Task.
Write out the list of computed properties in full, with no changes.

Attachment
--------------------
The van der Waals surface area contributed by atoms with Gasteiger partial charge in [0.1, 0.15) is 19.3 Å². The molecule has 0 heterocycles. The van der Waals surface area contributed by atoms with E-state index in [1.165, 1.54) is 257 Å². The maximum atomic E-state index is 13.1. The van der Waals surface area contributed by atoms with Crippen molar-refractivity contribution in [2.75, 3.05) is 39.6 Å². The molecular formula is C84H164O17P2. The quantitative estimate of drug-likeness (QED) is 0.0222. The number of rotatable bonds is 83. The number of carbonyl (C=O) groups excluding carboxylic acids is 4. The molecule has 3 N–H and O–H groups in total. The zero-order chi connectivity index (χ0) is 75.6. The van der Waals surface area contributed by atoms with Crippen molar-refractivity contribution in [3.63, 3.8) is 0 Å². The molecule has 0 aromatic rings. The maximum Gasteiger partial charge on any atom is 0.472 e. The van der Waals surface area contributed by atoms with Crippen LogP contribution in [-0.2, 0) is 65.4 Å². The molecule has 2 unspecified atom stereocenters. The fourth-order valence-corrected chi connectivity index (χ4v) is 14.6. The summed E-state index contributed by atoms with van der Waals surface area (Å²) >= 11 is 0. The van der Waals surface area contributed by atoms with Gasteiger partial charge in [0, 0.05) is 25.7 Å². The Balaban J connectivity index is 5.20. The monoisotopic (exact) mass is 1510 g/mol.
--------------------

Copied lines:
The van der Waals surface area contributed by atoms with Gasteiger partial charge in [0.1, 0.15) is 19.3 Å². The molecule has 0 heterocycles. The van der Waals surface area contributed by atoms with E-state index in [1.165, 1.54) is 257 Å². The maximum atomic E-state index is 13.1. The van der Waals surface area contributed by atoms with Crippen molar-refractivity contribution in [2.75, 3.05) is 39.6 Å². The molecular formula is C84H164O17P2. The quantitative estimate of drug-likeness (QED) is 0.0222. The number of rotatable bonds is 83. The number of carbonyl (C=O) groups excluding carboxylic acids is 4. The molecule has 3 N–H and O–H groups in total. The zero-order chi connectivity index (χ0) is 75.6. The van der Waals surface area contributed by atoms with Crippen molar-refractivity contribution in [3.63, 3.8) is 0 Å². The molecule has 0 aromatic rings. The maximum Gasteiger partial charge on any atom is 0.472 e. The van der Waals surface area contributed by atoms with Crippen LogP contribution in [-0.2, 0) is 65.4 Å². The molecule has 2 unspecified atom stereocenters. The fourth-order valence-corrected chi connectivity index (χ4v) is 14.6. The summed E-state index contributed by atoms with van der Waals surface area (Å²) >= 11 is 0. The van der Waals surface area contributed by atoms with Gasteiger partial charge in [0, 0.05) is 25.7 Å². The Balaban J connectivity index is 5.20. The monoisotopic (exact) mass is 1510 g/mol.